Modern cannibal animals seem almost civilised compared the Orthacanthusshark, which swam around steamy jungles of equatorial coal forests some 300-million years ago. Studies of this top predator found evidence of their own juveniles’ teeth in their distinctively-shaped coprolites (fossilised poo), suggesting they took part in fillial cannibalism, the gruesome habit of eating one’s own young. “The Carboniferous Period was a time when marine fishes were starting to colonise freshwater swamps in large numbers,” said co-author of the study Dr Howard Falcon-Lang of the Royal Holloway University of London. “It’s possible that Orthacanthus used inland waterways as protected nurseries to rear its babies, but then consumed them as food when other resources became scarce.”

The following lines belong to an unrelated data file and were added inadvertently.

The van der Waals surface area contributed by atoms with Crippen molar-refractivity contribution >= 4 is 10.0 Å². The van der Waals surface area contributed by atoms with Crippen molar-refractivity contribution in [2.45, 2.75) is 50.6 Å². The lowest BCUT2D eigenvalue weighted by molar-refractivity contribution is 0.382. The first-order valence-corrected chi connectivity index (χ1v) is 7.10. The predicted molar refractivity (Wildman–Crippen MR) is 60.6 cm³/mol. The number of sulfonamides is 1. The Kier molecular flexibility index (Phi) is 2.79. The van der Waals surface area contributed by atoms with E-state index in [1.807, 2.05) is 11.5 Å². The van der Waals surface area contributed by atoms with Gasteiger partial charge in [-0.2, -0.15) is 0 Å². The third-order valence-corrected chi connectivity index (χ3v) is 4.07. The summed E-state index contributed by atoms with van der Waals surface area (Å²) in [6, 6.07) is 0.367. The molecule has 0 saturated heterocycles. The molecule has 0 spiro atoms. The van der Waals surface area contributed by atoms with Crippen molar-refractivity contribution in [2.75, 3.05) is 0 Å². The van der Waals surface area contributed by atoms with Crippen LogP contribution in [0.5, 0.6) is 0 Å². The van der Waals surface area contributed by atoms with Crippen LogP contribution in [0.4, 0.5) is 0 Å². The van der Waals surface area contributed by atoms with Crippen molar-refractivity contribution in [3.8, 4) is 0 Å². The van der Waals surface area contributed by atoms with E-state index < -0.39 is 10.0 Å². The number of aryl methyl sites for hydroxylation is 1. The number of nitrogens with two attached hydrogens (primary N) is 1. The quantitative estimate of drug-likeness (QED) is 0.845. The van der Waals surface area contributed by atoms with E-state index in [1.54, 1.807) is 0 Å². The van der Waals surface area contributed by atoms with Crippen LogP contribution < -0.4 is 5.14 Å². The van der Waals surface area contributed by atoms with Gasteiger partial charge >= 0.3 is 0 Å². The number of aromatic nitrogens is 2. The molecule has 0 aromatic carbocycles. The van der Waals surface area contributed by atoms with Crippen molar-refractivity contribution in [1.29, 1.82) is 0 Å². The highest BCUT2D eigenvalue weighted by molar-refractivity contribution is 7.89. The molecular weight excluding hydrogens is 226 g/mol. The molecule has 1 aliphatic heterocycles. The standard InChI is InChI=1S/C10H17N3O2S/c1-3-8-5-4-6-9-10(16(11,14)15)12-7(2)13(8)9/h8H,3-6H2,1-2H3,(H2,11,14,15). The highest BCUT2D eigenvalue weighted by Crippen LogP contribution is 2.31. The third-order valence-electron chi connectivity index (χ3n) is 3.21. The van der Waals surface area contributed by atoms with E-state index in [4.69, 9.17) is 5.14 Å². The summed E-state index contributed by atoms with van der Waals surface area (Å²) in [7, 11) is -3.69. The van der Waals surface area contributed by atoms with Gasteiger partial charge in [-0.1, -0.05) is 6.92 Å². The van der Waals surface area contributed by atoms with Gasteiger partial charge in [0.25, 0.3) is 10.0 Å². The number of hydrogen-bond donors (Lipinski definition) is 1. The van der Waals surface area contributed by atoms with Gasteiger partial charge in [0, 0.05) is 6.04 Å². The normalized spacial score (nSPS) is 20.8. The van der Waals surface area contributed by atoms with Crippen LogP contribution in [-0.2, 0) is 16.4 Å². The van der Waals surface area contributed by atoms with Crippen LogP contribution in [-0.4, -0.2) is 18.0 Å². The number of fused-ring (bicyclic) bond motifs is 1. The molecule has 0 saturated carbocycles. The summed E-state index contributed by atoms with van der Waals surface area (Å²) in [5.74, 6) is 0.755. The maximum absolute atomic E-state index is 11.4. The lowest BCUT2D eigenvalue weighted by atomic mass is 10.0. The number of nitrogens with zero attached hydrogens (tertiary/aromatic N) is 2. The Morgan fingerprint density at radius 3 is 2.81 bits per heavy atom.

If you hear the words ‘hungry hippos’ your mind probably wanders towards the classic table-top game from your youth, but in real life these 1,500kg African beasts are not to be messed with when they get a rumbly tummy. A recent paper in the African Journal of Ecology described the rare moment a hippo in South Africa’s Kruger National Park began dining on the carcass of one of its own kind. What makes this even more unusual is that hippos are herbivores! Hippopotamuses need to eat 40kg of grass a night to survive, and with increasing drought and an encroaching human population it’s little wonder this vegetarian animal might turn to the most macabre form of food. When times are tough and nutrition is hard to come by, they are left with little option but to eat whatever they find, including their own species.